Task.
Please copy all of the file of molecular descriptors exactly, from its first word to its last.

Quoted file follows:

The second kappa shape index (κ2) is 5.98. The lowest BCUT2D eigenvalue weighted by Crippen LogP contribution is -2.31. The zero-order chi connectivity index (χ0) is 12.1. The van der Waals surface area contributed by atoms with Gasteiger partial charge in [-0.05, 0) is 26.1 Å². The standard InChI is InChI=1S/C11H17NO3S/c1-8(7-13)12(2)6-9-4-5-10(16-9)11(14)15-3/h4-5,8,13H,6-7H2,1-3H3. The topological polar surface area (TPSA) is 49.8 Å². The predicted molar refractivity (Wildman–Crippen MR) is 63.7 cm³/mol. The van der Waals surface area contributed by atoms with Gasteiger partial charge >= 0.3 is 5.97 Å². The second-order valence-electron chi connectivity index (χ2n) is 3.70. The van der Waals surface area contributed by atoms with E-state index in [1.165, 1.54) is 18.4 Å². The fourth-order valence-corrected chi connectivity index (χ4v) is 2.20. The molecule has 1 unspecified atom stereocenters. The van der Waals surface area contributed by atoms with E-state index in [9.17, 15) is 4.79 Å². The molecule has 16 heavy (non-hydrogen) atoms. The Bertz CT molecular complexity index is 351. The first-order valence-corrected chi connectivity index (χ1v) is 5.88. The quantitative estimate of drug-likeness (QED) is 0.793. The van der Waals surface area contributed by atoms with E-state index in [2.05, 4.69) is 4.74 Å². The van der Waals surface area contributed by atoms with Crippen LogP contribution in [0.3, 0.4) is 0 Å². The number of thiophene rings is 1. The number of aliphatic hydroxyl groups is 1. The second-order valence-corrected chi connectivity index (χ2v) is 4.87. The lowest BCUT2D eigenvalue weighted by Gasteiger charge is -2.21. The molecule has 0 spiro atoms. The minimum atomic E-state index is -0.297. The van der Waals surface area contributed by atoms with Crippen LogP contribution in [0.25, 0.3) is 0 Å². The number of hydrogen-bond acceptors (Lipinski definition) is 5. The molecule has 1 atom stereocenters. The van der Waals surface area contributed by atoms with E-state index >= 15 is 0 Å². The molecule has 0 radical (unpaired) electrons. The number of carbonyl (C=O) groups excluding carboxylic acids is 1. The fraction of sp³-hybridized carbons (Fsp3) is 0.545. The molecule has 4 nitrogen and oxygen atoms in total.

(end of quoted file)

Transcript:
The second kappa shape index (κ2) is 5.98. The lowest BCUT2D eigenvalue weighted by Crippen LogP contribution is -2.31. The zero-order chi connectivity index (χ0) is 12.1. The van der Waals surface area contributed by atoms with Gasteiger partial charge in [-0.05, 0) is 26.1 Å². The standard InChI is InChI=1S/C11H17NO3S/c1-8(7-13)12(2)6-9-4-5-10(16-9)11(14)15-3/h4-5,8,13H,6-7H2,1-3H3. The topological polar surface area (TPSA) is 49.8 Å². The predicted molar refractivity (Wildman–Crippen MR) is 63.7 cm³/mol. The van der Waals surface area contributed by atoms with Gasteiger partial charge >= 0.3 is 5.97 Å². The second-order valence-electron chi connectivity index (χ2n) is 3.70. The van der Waals surface area contributed by atoms with E-state index in [1.165, 1.54) is 18.4 Å². The fourth-order valence-corrected chi connectivity index (χ4v) is 2.20. The molecule has 1 unspecified atom stereocenters. The van der Waals surface area contributed by atoms with E-state index in [9.17, 15) is 4.79 Å². The molecule has 16 heavy (non-hydrogen) atoms. The Bertz CT molecular complexity index is 351. The first-order valence-corrected chi connectivity index (χ1v) is 5.88. The quantitative estimate of drug-likeness (QED) is 0.793. The van der Waals surface area contributed by atoms with E-state index in [2.05, 4.69) is 4.74 Å². The van der Waals surface area contributed by atoms with Crippen LogP contribution in [0.3, 0.4) is 0 Å². The number of thiophene rings is 1. The number of aliphatic hydroxyl groups is 1. The second-order valence-corrected chi connectivity index (χ2v) is 4.87. The lowest BCUT2D eigenvalue weighted by Gasteiger charge is -2.21. The molecule has 0 spiro atoms. The minimum atomic E-state index is -0.297. The van der Waals surface area contributed by atoms with Crippen LogP contribution in [0.25, 0.3) is 0 Å². The number of hydrogen-bond acceptors (Lipinski definition) is 5. The molecule has 1 atom stereocenters. The van der Waals surface area contributed by atoms with E-state index >= 15 is 0 Å². The molecule has 0 radical (unpaired) electrons. The number of carbonyl (C=O) groups excluding carboxylic acids is 1. The fraction of sp³-hybridized carbons (Fsp3) is 0.545. The molecule has 4 nitrogen and oxygen atoms in total.